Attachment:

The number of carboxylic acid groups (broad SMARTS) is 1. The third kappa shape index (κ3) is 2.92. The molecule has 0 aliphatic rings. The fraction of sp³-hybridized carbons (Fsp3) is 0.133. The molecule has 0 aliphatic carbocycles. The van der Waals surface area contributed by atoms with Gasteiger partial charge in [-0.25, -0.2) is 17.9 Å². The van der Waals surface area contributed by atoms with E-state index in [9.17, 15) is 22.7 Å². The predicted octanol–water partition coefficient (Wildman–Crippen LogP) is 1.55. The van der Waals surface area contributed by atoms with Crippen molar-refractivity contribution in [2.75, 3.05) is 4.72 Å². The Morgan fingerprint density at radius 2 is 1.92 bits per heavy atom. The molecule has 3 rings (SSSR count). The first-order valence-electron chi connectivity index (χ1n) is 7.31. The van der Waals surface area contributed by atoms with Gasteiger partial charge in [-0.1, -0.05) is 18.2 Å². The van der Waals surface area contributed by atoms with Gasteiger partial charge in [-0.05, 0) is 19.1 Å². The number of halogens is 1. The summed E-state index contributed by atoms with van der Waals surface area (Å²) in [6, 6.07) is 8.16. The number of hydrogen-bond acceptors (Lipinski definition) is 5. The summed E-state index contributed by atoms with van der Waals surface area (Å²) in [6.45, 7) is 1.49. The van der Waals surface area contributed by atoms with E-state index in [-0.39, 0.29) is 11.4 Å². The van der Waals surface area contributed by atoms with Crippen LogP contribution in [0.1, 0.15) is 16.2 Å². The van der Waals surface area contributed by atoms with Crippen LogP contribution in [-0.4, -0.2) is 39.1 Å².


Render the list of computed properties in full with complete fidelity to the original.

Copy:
The number of carboxylic acid groups (broad SMARTS) is 1. The third kappa shape index (κ3) is 2.92. The molecule has 0 aliphatic rings. The fraction of sp³-hybridized carbons (Fsp3) is 0.133. The molecule has 0 aliphatic carbocycles. The van der Waals surface area contributed by atoms with Gasteiger partial charge in [-0.25, -0.2) is 17.9 Å². The van der Waals surface area contributed by atoms with E-state index in [9.17, 15) is 22.7 Å². The predicted octanol–water partition coefficient (Wildman–Crippen LogP) is 1.55. The van der Waals surface area contributed by atoms with Crippen molar-refractivity contribution in [2.75, 3.05) is 4.72 Å². The Morgan fingerprint density at radius 2 is 1.92 bits per heavy atom. The molecule has 3 rings (SSSR count). The first-order valence-electron chi connectivity index (χ1n) is 7.31. The van der Waals surface area contributed by atoms with Gasteiger partial charge in [-0.1, -0.05) is 18.2 Å². The van der Waals surface area contributed by atoms with Gasteiger partial charge in [-0.05, 0) is 19.1 Å². The number of halogens is 1. The summed E-state index contributed by atoms with van der Waals surface area (Å²) in [6, 6.07) is 8.16. The number of hydrogen-bond acceptors (Lipinski definition) is 5. The summed E-state index contributed by atoms with van der Waals surface area (Å²) in [6.45, 7) is 1.49. The van der Waals surface area contributed by atoms with E-state index in [-0.39, 0.29) is 11.4 Å². The van der Waals surface area contributed by atoms with Crippen LogP contribution in [0.1, 0.15) is 16.2 Å². The van der Waals surface area contributed by atoms with Crippen LogP contribution in [-0.4, -0.2) is 39.1 Å².